#### Read [hal-00549384, v2] 2D electrostatic problems with rounded corners text version

Author manuscript, published in "Compumag 2011, Sydney : Australia (2011)"

11. NUMERICAL TECHNIQUES 1

2D electrostatic problems with rounded corners

F. Buret , M. Dauge¶ , P. Dular , L. Kr¨ henb¨ hl , V. P´ ron , R. Perrussel , C. Poignard§ , and D. Voyer a u e Laboratoire Amp` re CNRS UMR5005, Universit´ de Lyon, Ecole Centrale de Lyon, Ecully, France ´ ´ e e ¶ IRMAR CNRS UMR6625, Universit´ de Rennes 1, Rennes, France e Universit´ de Li` ge, Institut Montefiore, Li` ge, Belgium e e e LMAP CNRS UMR5142, INRIA Bordeaux-Sud-Ouest, Team MAGIQUE-3D, Pau, France § INRIA Bordeaux-Sud-Ouest, Team MC2, IMB CNRS UMR5251, Universit´ Bordeaux1, Talence, France e mail to: [email protected]

Abstract--The second order terms of a multiscale expansion for dealing with rounded corners in 2D electrostatic problems are studied. The main ideas and the sequence of problems to consider are recalled and finite element simulations are presented to assess the accuracy of the method.

d0 , d1 being fixed corner distances, the expansion writes for any integer n 1 ((./ ) is the function t (t/ )) v = . v0 +

n

.

n

bp

p=1 p

p

vp (3) + rn ,

hal-00549384, version 2 - 30 Mar 2011

I. I NTRODUCTION High-voltage applications require a precise knowledge of the electric field in the area where the geometry of the structure is sharp. On a real device, the geometry is not "exactly sharp" but present rounded edges or corners. The accurate description of these rounded shapes, especially when the geometry involves several corners, can be cumbersome in a numerical model. In addition most of the time only a rough (statistical) description of the rounded shape is available due to the manufacturing tolerance. Dauge et al. have proposed in [1] a theoretical approach to tackle the "rounded shape" problems by an accurate asymptotic analysis.

1

N

+ (1 - )

p=1

Bp

Vp

.

where bp and Bp are real parameters and rn is such that ~ > 0, Cn > 0, < ~,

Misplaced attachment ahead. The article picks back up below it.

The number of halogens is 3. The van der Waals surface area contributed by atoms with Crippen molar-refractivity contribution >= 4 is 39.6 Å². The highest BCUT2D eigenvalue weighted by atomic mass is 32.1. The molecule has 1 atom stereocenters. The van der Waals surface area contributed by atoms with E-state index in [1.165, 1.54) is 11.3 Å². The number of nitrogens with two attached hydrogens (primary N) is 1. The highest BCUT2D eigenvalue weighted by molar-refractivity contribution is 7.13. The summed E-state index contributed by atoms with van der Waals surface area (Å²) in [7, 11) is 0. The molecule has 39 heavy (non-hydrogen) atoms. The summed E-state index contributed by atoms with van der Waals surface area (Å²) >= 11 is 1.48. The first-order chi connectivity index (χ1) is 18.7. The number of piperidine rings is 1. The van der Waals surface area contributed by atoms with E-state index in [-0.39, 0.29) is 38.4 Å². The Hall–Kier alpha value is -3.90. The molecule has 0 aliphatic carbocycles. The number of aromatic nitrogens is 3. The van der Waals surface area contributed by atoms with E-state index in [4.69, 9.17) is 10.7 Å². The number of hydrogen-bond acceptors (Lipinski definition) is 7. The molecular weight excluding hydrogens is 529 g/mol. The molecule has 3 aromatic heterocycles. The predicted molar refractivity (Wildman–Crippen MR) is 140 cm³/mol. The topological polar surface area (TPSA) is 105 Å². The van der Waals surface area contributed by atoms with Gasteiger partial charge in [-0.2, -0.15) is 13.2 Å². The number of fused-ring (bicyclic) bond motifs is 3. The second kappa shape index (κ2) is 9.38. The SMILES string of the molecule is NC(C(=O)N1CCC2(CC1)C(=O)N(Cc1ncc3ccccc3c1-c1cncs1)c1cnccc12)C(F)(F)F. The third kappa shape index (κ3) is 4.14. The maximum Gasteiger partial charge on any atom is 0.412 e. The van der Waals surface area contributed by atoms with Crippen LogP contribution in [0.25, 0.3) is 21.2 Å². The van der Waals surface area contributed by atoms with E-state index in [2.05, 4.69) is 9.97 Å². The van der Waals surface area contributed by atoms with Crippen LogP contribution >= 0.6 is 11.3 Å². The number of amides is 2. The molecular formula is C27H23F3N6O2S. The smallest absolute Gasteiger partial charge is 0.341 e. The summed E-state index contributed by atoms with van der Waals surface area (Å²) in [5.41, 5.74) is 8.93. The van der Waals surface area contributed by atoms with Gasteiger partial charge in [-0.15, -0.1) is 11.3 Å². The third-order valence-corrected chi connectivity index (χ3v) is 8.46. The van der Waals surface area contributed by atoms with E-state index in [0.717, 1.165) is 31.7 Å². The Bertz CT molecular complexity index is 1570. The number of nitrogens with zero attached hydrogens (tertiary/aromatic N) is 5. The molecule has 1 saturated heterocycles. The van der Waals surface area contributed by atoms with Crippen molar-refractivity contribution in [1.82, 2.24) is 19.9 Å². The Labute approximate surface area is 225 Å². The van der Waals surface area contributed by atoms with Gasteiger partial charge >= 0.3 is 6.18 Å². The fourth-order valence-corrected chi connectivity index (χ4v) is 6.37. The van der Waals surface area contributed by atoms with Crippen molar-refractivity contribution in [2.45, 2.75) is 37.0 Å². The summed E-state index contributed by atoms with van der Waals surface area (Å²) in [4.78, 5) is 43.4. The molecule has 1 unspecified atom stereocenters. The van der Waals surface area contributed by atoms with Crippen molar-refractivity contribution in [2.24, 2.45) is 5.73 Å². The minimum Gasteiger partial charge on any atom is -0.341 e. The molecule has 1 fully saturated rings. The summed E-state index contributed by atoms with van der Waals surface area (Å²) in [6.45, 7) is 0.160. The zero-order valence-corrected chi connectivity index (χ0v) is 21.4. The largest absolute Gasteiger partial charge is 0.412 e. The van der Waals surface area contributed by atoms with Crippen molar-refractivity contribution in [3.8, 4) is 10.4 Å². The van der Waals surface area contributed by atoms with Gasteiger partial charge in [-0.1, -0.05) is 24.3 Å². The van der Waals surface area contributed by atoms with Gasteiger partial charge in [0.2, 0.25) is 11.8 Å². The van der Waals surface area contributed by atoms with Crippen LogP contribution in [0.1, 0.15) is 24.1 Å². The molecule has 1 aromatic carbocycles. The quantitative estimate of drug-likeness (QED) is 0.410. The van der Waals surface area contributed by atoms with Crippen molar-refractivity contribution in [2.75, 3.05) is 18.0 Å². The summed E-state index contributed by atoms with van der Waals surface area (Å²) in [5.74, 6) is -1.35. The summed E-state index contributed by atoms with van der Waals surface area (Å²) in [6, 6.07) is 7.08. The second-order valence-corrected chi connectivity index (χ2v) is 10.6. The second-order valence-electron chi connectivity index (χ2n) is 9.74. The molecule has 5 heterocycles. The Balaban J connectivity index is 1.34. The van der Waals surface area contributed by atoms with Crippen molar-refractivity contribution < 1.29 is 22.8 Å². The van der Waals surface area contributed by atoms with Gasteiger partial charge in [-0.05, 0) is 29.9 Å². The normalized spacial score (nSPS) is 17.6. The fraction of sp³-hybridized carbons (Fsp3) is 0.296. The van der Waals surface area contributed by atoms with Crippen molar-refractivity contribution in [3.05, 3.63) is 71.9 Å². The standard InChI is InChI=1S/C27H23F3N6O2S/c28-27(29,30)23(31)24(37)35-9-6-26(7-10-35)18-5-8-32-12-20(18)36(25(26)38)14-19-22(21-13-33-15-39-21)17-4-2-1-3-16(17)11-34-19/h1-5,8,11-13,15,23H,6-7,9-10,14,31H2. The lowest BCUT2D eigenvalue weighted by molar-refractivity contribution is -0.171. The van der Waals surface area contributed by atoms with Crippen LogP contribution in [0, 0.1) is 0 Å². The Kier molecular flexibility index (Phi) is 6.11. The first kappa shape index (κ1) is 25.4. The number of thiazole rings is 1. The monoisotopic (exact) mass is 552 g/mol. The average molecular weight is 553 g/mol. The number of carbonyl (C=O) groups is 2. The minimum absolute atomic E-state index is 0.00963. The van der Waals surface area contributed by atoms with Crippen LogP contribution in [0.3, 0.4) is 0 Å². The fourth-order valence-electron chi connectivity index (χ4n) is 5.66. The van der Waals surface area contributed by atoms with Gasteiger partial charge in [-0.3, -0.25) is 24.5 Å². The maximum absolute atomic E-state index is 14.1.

rn 2 dx < Cn

(n+1)

,

1

N

1 O R

O

O

1

1

0

0 N

0 N

(4) i.e. the energy norm of the error converges as (n+1) to 0, which is written rn = OH 1 ( (n+1) ). The functions vp satisfy a boundary value problem in the sharp domain (see Fig 1(b)), whereas the functions Vq are the so-called profile terms that satisfy the Laplace equation in the infinite domain of R2 , which is a localization of the rounded corner (see Fig 1(c)). The paper [2] was devoted to provide numerically the first order terms of the theoretical expansion of [1]. The following remarks have been observed:

·

(a) Domain with a rounded corner . Fig. 1.

(b) Domain with a sharp corner .

(c) Unbounded profile domain .

Considered domains , and .

Define the potentials v = 0, on v = 0, on v = 1, on n v = 0, on

v in and v0 in (see Fig. 1) by v0 = 0, on 0 v = 0, on 0 0 , (1) 1 , 1 v0 = 1, on N n v0 = 0, on N

·

where characterizes the "size" of the rounded corner and n denotes n · , n being the unitary outward normal on the boundary of the domain. Throughout the paper denotes the angle of the sharp corner and = /. The main idea of [1] consists in expanding v into two sums in power of . Using a smooth radial cut-off function defined by () = 1, 0, if if d1 , d0 with d0 < d1 , (2)

the exact solutions close to the corner, computed for several values of the curvature radius , are quasi-similar, up to a "scaling factor" (related to ). It is also noticed that the "shape" of the solutions close to the corner (their "shape" but not their amplitude) weakly depend on other elements of the studied structure, such as the distance to the boundaries: if the corner geometry is self-similar1 , it is also said that the dominant term of the solutions close to the corner is self-similar. the exact solutions far from the corner are weakly influenced by the change of the curvature radius , and they converge to the solution on the domain with the sharp corner when goes to zero.

The aim of the present paper is to push forward numerically the expansion (3) on the numerical model studied in [2], especially when non-symmetric structures are involved.

1 Roughly, it means that a single parameter, here , and a basic geometry are sufficient to describe the corners for any value of . For a precise definition, refer to [1].

11. NUMERICAL TECHNIQUES

2

II. S ECOND ORDER EXPANSION The heuristics for the construction of the two first orders are detailed in [1, subsection 4.1]. The roughest approximation v0 of v , far from the corner, that is defined in by (1), writes in the neighborhood of the corner